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Tuesday, 10 July, 2001, 14:47 GMT 15:47 UK
China concedes in WTO talks
By BBC News Online's Mary Hennock
Tesco is the latest retailer to consider opening for business in China, one of the world's largest emerging markets.
Its team in China is set to report its findings to the board in the next few months.
If it does move there, it will follow in the footsteps of Swedish furniture seller Ikea and French supermarket chain Carrefour.
In the past, it has proven tough for retailers to uproot their businesses to another country profitably.
But in the case of China, the path to profit should be made easier by last minute concessions won by the European Union (EU) in talks on China's entry to the World Trade Organisation (WTO).
The original deal with China may have been sealed last year, but talks have continued since then, allowing the US and the EU to wrest further concessions.
Retailers like Tesco are not the only winners: the latest gains cover financial services companies such as insurers and stock brokers as well as agriculture. Crucially, businesses moving to China will also have freedom to choose a joint venture partner.
The US and EU were able to win these concessions because of a rule that all parties to the WTO treaties must agree the wording of legal documents relating to China's accession.
This allowed all parties the chance to return to the negotiating table.
US and EU officials insist all they have done is clarify previous agreements, but the gains are substantial.
The EU, in particular, has been able to build on what the US has done because it concluded its deals after the US.
This is particularly clear in retail distribution.
In the original treaties, China said any retailer with more than two outlets was a chain store and could not be majority foreign-owned.
The US successfully widened this definition to retailers with over 30 outlets, but the deal continued to exclude sellers of multiple brands - exactly the type of development being considered by Tesco and already successfully pursued by Carrefour.
"The US were especially concerned about specific products - petrol pumps, cars. We were concerned about the types of store because we have big, general, multiple retailers", a senior EU official told BBC News Online.
When the EU finished negotiating on 20 June 2001, it had secured an agreement that multiple retailers would be free of joint venture obligations after three years.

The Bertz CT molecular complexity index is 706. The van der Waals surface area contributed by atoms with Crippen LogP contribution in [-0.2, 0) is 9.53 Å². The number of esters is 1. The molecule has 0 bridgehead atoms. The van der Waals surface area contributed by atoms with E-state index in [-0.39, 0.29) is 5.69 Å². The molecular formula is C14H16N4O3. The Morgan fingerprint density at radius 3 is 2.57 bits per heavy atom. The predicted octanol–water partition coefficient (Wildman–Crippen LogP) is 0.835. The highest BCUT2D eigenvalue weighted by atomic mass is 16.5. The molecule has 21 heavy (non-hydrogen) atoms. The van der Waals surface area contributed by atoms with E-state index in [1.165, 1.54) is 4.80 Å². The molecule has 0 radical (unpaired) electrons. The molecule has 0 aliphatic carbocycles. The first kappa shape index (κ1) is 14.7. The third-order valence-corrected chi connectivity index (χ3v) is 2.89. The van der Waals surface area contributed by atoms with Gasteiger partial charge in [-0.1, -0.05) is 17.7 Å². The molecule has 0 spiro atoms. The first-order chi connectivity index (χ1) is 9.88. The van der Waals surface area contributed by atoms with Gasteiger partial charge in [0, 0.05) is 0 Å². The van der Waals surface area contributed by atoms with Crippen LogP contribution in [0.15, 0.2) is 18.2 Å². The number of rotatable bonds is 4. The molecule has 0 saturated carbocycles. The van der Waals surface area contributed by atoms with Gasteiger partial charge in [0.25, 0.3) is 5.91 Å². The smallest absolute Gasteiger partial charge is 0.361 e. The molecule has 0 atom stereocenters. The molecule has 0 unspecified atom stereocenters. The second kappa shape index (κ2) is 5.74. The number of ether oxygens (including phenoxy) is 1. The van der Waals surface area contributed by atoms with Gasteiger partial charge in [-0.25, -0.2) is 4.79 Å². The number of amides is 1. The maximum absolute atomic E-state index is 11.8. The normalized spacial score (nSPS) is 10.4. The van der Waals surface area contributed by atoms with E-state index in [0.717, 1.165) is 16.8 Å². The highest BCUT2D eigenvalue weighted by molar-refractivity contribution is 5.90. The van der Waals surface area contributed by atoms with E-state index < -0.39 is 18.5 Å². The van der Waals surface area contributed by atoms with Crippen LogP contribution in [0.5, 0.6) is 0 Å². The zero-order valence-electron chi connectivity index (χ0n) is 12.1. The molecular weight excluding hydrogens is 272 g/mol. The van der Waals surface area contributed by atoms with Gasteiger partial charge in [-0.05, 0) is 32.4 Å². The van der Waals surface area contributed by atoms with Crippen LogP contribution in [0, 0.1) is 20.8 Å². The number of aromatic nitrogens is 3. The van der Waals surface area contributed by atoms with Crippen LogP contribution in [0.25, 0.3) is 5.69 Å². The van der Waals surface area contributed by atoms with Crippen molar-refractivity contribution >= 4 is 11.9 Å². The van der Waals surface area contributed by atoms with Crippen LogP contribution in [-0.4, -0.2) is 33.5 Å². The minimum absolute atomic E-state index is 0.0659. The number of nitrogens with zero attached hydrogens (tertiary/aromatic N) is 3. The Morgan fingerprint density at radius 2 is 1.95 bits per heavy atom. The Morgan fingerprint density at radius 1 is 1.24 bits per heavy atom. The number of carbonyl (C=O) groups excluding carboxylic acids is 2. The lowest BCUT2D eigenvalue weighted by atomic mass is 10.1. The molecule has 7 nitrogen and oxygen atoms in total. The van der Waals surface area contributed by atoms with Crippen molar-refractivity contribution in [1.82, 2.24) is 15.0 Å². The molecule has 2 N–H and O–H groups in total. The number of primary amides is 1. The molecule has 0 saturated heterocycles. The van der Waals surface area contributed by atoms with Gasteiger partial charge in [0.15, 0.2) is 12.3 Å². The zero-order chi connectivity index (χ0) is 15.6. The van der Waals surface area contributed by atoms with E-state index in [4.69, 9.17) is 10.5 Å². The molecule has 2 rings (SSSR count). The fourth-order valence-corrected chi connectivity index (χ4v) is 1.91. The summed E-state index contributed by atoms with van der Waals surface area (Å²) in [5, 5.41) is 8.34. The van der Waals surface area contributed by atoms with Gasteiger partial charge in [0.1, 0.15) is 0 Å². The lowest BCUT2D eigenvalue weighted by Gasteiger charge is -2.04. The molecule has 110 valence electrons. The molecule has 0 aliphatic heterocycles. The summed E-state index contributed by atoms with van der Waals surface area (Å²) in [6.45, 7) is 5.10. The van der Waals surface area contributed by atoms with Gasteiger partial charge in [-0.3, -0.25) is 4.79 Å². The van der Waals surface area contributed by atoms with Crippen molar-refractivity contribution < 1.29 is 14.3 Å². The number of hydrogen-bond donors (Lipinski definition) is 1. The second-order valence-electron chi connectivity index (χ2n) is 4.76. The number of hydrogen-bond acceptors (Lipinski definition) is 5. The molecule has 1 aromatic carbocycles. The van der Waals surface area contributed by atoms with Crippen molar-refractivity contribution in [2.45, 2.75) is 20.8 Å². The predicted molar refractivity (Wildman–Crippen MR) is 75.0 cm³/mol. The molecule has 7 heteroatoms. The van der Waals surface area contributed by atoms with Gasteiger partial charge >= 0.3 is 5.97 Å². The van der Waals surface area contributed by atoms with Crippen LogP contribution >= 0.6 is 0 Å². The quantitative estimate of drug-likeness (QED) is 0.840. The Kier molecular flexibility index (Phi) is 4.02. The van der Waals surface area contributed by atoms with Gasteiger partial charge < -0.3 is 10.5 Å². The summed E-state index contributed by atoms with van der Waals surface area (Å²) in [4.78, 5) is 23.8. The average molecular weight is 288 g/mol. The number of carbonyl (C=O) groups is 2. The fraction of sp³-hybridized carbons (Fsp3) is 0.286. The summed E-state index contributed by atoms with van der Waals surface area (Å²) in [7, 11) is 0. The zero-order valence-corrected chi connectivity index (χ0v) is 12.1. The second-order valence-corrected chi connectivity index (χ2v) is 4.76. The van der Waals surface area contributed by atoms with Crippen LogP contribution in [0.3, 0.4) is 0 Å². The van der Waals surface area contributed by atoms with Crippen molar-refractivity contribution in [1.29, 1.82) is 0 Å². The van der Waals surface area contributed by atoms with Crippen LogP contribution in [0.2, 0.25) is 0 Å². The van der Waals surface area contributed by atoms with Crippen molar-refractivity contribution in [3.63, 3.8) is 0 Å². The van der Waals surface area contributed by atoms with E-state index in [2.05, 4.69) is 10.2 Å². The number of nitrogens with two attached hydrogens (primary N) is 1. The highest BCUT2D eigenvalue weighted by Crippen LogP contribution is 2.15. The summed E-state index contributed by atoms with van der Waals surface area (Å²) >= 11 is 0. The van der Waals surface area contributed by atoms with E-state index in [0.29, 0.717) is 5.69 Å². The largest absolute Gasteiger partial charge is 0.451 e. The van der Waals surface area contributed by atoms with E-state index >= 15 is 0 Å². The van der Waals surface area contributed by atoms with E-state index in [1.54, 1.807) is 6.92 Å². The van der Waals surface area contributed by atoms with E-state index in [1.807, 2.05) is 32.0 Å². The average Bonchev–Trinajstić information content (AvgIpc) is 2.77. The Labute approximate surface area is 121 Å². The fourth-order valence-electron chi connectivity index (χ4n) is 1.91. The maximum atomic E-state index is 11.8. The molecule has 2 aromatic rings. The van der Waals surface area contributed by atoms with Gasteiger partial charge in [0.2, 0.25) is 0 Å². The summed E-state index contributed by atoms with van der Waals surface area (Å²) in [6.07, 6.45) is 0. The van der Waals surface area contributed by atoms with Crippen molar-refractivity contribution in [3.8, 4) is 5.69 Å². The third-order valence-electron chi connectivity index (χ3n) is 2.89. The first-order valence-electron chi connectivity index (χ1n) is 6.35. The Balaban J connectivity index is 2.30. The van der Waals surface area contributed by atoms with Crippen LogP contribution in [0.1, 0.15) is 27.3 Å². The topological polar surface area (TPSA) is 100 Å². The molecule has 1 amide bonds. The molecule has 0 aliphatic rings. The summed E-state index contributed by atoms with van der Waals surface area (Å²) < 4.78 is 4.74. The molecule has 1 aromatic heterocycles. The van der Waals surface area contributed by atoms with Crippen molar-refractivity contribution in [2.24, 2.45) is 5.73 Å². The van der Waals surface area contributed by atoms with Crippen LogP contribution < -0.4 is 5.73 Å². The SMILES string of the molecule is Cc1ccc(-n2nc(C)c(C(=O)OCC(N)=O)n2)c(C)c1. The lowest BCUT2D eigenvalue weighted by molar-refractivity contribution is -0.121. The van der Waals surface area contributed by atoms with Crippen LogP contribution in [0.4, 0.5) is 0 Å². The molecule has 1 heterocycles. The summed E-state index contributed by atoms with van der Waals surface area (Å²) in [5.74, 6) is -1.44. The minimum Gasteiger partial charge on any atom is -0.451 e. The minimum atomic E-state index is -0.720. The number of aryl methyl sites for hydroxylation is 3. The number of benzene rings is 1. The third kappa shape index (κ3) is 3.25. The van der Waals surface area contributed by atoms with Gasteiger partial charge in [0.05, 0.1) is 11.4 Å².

The EU's biggest advance came when China granted companies the freedom to choose their joint venture partner.
Originally, China wanted "links to Chinese state companies only", the EU official said.
In the past, foreign investors have spent valuable time and resources making up for the shortcomings of state-imposed partners.
The US team's major coups came in financial services and agriculture.
They negotiated a definition of large scale commercial risk for insurers that tackled China's attempt to narrow the original terms and "will allow more business to take place", said US Trade Representative Robert Zoellick.
Nor will foreign insurers have to reinvest 20% of their premiums with the state-run China Reinsurance Company, a clause that takes effect 5 years after China joins the WTO.
Talks on licences for branch offices for insurers with existing business in China were particularly sensitive, according to Brad Smith of the American Council of Life Insurers.
The EU also improved the working party language on branching, said Mr Smith.
A tussle between China and the US about the level of agricultural subsidies was also settled when China agreed to cap its agricultural subsidies at 8.5% of total output.
In practice, the decision will have little impact on Chinese farmers since even the US admits that China's current subsidies amount to a mere 2%.
But for political reasons, China was keen to be classified as a developing country, which would have allowed a 10% cap. The US was anxious to be seen defending American farmers, who have had a tough time financially in recent years.
China's legal system has developed rapidly in recent years but nonetheless its ability and willingness to enforce its WTO obligations has been widely questioned.
Can China ensure smooth commercial law enforcement?
The consensus seems to be that the spotlight of the WTO talks has produced real political momentum but there is a long way to go.
"It's a very big country and it doesn't behave as one entity so it'll be more difficult for them to enforce the regulations nationwide," said Madeleine Sturrock, deputy chief executive of the Great Britain-China Business Council, which represents UK investors.
But she says, "We're confident that China will use its best endeavours to enforce the rules".
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